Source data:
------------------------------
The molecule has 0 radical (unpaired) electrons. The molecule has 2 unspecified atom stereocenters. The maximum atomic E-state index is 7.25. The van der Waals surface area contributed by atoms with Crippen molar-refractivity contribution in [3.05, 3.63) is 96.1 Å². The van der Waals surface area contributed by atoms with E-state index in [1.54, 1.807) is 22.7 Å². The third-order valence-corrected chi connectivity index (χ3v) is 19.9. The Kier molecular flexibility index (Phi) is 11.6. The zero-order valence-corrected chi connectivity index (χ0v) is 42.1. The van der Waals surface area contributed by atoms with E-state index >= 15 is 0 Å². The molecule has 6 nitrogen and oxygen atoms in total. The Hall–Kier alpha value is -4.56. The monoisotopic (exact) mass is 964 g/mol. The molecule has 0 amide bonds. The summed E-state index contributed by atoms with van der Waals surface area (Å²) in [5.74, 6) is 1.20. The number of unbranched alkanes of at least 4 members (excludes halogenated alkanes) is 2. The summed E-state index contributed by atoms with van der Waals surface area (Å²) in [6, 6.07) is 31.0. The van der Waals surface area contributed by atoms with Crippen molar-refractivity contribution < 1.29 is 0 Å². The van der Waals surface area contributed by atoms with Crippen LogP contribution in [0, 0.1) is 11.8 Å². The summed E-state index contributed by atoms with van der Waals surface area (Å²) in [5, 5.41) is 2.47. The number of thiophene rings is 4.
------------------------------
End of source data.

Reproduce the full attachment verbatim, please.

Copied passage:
The molecule has 0 radical (unpaired) electrons. The molecule has 2 unspecified atom stereocenters. The maximum atomic E-state index is 7.25. The van der Waals surface area contributed by atoms with Crippen molar-refractivity contribution in [3.05, 3.63) is 96.1 Å². The van der Waals surface area contributed by atoms with E-state index in [1.54, 1.807) is 22.7 Å². The third-order valence-corrected chi connectivity index (χ3v) is 19.9. The Kier molecular flexibility index (Phi) is 11.6. The zero-order valence-corrected chi connectivity index (χ0v) is 42.1. The van der Waals surface area contributed by atoms with E-state index >= 15 is 0 Å². The molecule has 6 nitrogen and oxygen atoms in total. The Hall–Kier alpha value is -4.56. The monoisotopic (exact) mass is 964 g/mol. The molecule has 0 amide bonds. The summed E-state index contributed by atoms with van der Waals surface area (Å²) in [5.74, 6) is 1.20. The number of unbranched alkanes of at least 4 members (excludes halogenated alkanes) is 2. The summed E-state index contributed by atoms with van der Waals surface area (Å²) in [6, 6.07) is 31.0. The van der Waals surface area contributed by atoms with Crippen molar-refractivity contribution < 1.29 is 0 Å². The van der Waals surface area contributed by atoms with Crippen LogP contribution in [0, 0.1) is 11.8 Å². The summed E-state index contributed by atoms with van der Waals surface area (Å²) in [5, 5.41) is 2.47. The number of thiophene rings is 4.